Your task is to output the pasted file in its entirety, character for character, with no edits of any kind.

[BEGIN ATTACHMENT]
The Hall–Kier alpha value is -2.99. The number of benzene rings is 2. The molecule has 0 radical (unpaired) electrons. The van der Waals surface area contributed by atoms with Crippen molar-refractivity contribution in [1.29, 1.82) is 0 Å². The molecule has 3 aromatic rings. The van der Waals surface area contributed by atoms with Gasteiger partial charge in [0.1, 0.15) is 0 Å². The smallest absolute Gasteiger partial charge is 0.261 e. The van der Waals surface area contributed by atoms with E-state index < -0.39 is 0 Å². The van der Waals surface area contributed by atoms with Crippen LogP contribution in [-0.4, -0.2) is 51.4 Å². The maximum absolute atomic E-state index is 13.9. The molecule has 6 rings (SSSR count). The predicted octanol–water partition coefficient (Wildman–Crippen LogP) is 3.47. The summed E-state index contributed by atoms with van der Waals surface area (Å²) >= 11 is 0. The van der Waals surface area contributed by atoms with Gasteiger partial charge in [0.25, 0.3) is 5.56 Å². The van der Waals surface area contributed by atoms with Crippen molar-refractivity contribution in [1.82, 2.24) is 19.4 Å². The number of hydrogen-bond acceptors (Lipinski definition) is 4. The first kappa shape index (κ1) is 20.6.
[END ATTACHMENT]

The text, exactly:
The Hall–Kier alpha value is -2.99. The number of benzene rings is 2. The molecule has 0 radical (unpaired) electrons. The van der Waals surface area contributed by atoms with Crippen molar-refractivity contribution in [1.29, 1.82) is 0 Å². The molecule has 3 aromatic rings. The van der Waals surface area contributed by atoms with Gasteiger partial charge in [0.1, 0.15) is 0 Å². The smallest absolute Gasteiger partial charge is 0.261 e. The van der Waals surface area contributed by atoms with E-state index < -0.39 is 0 Å². The van der Waals surface area contributed by atoms with Crippen LogP contribution in [-0.4, -0.2) is 51.4 Å². The maximum absolute atomic E-state index is 13.9. The molecule has 6 rings (SSSR count). The predicted octanol–water partition coefficient (Wildman–Crippen LogP) is 3.47. The summed E-state index contributed by atoms with van der Waals surface area (Å²) >= 11 is 0. The van der Waals surface area contributed by atoms with Gasteiger partial charge in [0.25, 0.3) is 5.56 Å². The van der Waals surface area contributed by atoms with Crippen molar-refractivity contribution in [1.82, 2.24) is 19.4 Å². The number of hydrogen-bond acceptors (Lipinski definition) is 4. The first kappa shape index (κ1) is 20.6.